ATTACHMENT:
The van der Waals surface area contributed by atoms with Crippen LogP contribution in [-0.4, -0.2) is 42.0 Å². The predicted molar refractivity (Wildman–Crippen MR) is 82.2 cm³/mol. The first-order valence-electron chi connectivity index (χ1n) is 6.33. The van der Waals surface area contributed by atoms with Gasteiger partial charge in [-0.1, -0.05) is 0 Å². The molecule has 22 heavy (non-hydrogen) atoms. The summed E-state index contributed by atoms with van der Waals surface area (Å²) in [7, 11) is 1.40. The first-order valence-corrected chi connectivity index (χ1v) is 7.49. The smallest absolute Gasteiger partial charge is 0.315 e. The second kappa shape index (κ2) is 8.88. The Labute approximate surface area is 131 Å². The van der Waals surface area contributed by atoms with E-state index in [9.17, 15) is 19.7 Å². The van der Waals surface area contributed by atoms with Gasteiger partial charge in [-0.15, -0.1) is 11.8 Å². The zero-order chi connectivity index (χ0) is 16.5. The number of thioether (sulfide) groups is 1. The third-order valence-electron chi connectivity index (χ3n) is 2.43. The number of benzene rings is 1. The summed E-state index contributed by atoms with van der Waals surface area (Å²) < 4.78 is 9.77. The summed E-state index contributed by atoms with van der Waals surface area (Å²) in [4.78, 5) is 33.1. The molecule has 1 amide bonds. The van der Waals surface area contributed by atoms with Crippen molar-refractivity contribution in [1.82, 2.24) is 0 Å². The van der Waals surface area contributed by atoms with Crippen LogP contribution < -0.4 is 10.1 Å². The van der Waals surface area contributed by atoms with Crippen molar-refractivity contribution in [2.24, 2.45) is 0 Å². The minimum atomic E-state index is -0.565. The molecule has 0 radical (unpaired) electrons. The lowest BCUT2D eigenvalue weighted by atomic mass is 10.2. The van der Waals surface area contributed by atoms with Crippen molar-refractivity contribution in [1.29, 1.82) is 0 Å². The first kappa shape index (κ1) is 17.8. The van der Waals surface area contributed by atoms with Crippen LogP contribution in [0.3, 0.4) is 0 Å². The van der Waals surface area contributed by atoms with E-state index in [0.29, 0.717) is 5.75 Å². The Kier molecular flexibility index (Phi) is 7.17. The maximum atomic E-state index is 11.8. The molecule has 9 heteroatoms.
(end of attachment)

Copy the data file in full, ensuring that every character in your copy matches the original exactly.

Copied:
The van der Waals surface area contributed by atoms with Crippen LogP contribution in [-0.4, -0.2) is 42.0 Å². The predicted molar refractivity (Wildman–Crippen MR) is 82.2 cm³/mol. The first-order valence-electron chi connectivity index (χ1n) is 6.33. The van der Waals surface area contributed by atoms with Gasteiger partial charge in [-0.1, -0.05) is 0 Å². The molecule has 22 heavy (non-hydrogen) atoms. The summed E-state index contributed by atoms with van der Waals surface area (Å²) in [7, 11) is 1.40. The first-order valence-corrected chi connectivity index (χ1v) is 7.49. The smallest absolute Gasteiger partial charge is 0.315 e. The second kappa shape index (κ2) is 8.88. The Labute approximate surface area is 131 Å². The van der Waals surface area contributed by atoms with E-state index in [9.17, 15) is 19.7 Å². The van der Waals surface area contributed by atoms with Gasteiger partial charge in [-0.15, -0.1) is 11.8 Å². The zero-order chi connectivity index (χ0) is 16.5. The number of thioether (sulfide) groups is 1. The third-order valence-electron chi connectivity index (χ3n) is 2.43. The number of benzene rings is 1. The summed E-state index contributed by atoms with van der Waals surface area (Å²) < 4.78 is 9.77. The summed E-state index contributed by atoms with van der Waals surface area (Å²) in [4.78, 5) is 33.1. The molecule has 1 amide bonds. The van der Waals surface area contributed by atoms with Crippen molar-refractivity contribution in [1.82, 2.24) is 0 Å². The van der Waals surface area contributed by atoms with Crippen LogP contribution < -0.4 is 10.1 Å². The van der Waals surface area contributed by atoms with Crippen molar-refractivity contribution in [2.24, 2.45) is 0 Å². The minimum atomic E-state index is -0.565. The molecule has 0 radical (unpaired) electrons. The lowest BCUT2D eigenvalue weighted by atomic mass is 10.2. The van der Waals surface area contributed by atoms with Crippen molar-refractivity contribution in [1.29, 1.82) is 0 Å². The first kappa shape index (κ1) is 17.8. The van der Waals surface area contributed by atoms with Crippen LogP contribution in [0.3, 0.4) is 0 Å². The van der Waals surface area contributed by atoms with E-state index in [0.29, 0.717) is 5.75 Å². The Kier molecular flexibility index (Phi) is 7.17. The maximum atomic E-state index is 11.8. The molecule has 9 heteroatoms.